Students in the Penn State Berks honors program traveled to Taiwan during spring 2012 to act as teaching aides to Christine James, a Berks alumna who was awarded a Fulbright Scholarship last year to teach English to elementary school students.
From March 5 to March 9, nine Berks honors students and their instructors, Sandy Feinstein, honors coordinator and associate professor in English; Holly Ryan, assistant professor of English and writing center coordinator; and Neal Woodman, adjunct faculty member, became James? teaching aides, living and working in Yilan County, Taiwan, as part of an international service component to the English class, ?Constructing Taiwan's Nature.?
To prepare for class, the Berks students read short stories, poetry, and essays by Taiwanese authors, as well as news articles about Taiwan.
Each student was also required to complete 30-minute workouts at least three days a week, ostensibly to prepare them for hiking in Taiwan.
But, they were to soon learn, they needed that exercise to increase their stamina to keep up with the elementary school students they would work (and play) with in Dongshan Township, Yilan County.
For the service component of the course, the Berks students spent two days at Kuang Hsing Elementary School and two days at Ching Gou Elementary School helping the Taiwanese students practice their English.
The Berks students interacted closely with the Taiwanese elementary students, splitting into small groups to read books, which were donated by Penn State Berks students to the Taiwanese schools to help teach the children new words, common idioms, and the insider perspective of American culture.
Jessica Ashworth, a senior Schreyer Scholar majoring in elementary education, and James McCarty, a junior majoring in applied psychology, paired up during most classes to read Dr. Seuss?s ?Green Eggs and Ham? to the children.
Meanwhile, Jenna Licwinko, another senior majoring in elementary education, and Trevor Luyben, a first-year applied psychology major, taught some of the third graders the word "muffin" with the book, ?If You Give a Moose a Muffin,? by Laura Numeroff.
Clare Dillard, a senior Schreyer Scholar in elementary education, taught Dr. Seuss?s ?Hop on Pop,? which provided opportunities for the students to interact with the story in innovative ways as they hopped en masse and became completely engaged in understanding the nonsense English.
Courtney Paige, a first-year student majoring in nutrition, challenged students by using a book with no words, the Caldecott-winning ?A Ball for Daisy? by Chris Raschka. The second-graders were prompted to provide English words to complement the pictures.
All these different teaching techniques pushed the Taiwanese children to listen and respond, which proved how much English they were actually learning.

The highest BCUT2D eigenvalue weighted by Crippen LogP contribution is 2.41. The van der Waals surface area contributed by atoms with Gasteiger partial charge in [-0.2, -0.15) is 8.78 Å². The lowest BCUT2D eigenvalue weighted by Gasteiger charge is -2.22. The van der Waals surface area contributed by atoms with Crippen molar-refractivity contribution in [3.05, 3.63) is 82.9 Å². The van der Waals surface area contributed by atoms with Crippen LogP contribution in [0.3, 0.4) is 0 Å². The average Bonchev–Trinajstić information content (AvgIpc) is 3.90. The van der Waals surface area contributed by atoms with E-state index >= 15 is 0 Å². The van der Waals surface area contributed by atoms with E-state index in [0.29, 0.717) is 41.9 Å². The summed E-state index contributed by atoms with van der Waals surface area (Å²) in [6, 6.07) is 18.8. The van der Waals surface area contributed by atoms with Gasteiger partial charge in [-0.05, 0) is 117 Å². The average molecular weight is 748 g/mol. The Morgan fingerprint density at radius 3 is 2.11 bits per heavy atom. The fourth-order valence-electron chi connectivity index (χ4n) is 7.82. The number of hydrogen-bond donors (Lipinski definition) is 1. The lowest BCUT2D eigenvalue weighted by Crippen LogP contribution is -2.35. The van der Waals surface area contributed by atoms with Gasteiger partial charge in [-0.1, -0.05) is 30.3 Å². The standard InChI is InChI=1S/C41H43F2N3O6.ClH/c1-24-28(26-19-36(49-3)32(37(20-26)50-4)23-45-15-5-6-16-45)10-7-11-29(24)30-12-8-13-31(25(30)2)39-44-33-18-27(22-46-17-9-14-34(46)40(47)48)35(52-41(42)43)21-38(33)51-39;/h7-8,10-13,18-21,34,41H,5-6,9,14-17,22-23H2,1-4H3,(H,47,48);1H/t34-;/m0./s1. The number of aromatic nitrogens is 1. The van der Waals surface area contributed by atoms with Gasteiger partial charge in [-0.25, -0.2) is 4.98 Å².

Outside class, the Penn State group?s interaction with the Taiwanese students may have been even more important. The majority of the Berks students did not speak any Chinese, so the Taiwanese children had to express what they wanted to say in English.
Austin McCue, a sophomore communication arts and sciences major, and Dan Breidegam, a sophomore information sciences and technology major, used the 10-minute breaks between classes to play soccer with the students.
Chris Brendel, a sophomore Schreyer Scholar majoring in global studies, engaged students during breaks by practicing his Chinese while offering students less formal opportunities to practice their English.
In these varied ways, the Penn State students and teachers all made an impression on the elementary school students and their teachers, and the effect was mutual: the college students and teachers were also powerfully affected by the experience as well.
The teacher says:
Since that week in March, I have seen students who were not interested in English start to try a little harder. I have seen students who have liked English since the beginning ask unexpected questions a little more boldly. I have seen my students and my coworkers grow, and not just in English, but also in their perspective of the world. My students and coworkers are now friends with some of the Penn State students on Facebook, and they have another international friend. That week changed my schools, not in a huge way, but in a small and hopefully lasting way in that the world may seem a bit smaller and a bit more friendly than it did before.
? Christine James, teaching in Taiwan on a Fulbright Scholarship